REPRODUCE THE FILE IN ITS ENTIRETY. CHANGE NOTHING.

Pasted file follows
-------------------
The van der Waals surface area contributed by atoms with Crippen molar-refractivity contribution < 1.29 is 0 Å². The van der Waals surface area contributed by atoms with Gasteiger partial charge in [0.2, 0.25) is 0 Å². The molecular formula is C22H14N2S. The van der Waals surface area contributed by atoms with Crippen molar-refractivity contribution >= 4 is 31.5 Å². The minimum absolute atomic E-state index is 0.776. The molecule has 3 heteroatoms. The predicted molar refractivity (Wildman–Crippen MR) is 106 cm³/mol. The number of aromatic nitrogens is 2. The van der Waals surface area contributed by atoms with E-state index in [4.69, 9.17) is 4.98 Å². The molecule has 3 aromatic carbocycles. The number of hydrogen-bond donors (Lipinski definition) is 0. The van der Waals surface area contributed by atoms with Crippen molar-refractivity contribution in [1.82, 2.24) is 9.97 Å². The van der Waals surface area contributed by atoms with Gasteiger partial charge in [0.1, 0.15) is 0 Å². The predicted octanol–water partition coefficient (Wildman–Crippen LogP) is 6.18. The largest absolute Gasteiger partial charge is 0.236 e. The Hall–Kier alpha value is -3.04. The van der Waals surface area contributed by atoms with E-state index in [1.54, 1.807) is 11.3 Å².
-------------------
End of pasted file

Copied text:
The van der Waals surface area contributed by atoms with Crippen molar-refractivity contribution < 1.29 is 0 Å². The van der Waals surface area contributed by atoms with Gasteiger partial charge in [0.2, 0.25) is 0 Å². The molecular formula is C22H14N2S. The van der Waals surface area contributed by atoms with Crippen molar-refractivity contribution >= 4 is 31.5 Å². The minimum absolute atomic E-state index is 0.776. The molecule has 3 heteroatoms. The predicted molar refractivity (Wildman–Crippen MR) is 106 cm³/mol. The number of aromatic nitrogens is 2. The van der Waals surface area contributed by atoms with E-state index in [4.69, 9.17) is 4.98 Å². The molecule has 3 aromatic carbocycles. The number of hydrogen-bond donors (Lipinski definition) is 0. The van der Waals surface area contributed by atoms with Crippen molar-refractivity contribution in [1.82, 2.24) is 9.97 Å². The van der Waals surface area contributed by atoms with Gasteiger partial charge in [0.1, 0.15) is 0 Å². The predicted octanol–water partition coefficient (Wildman–Crippen LogP) is 6.18. The largest absolute Gasteiger partial charge is 0.236 e. The Hall–Kier alpha value is -3.04. The van der Waals surface area contributed by atoms with E-state index in [1.54, 1.807) is 11.3 Å².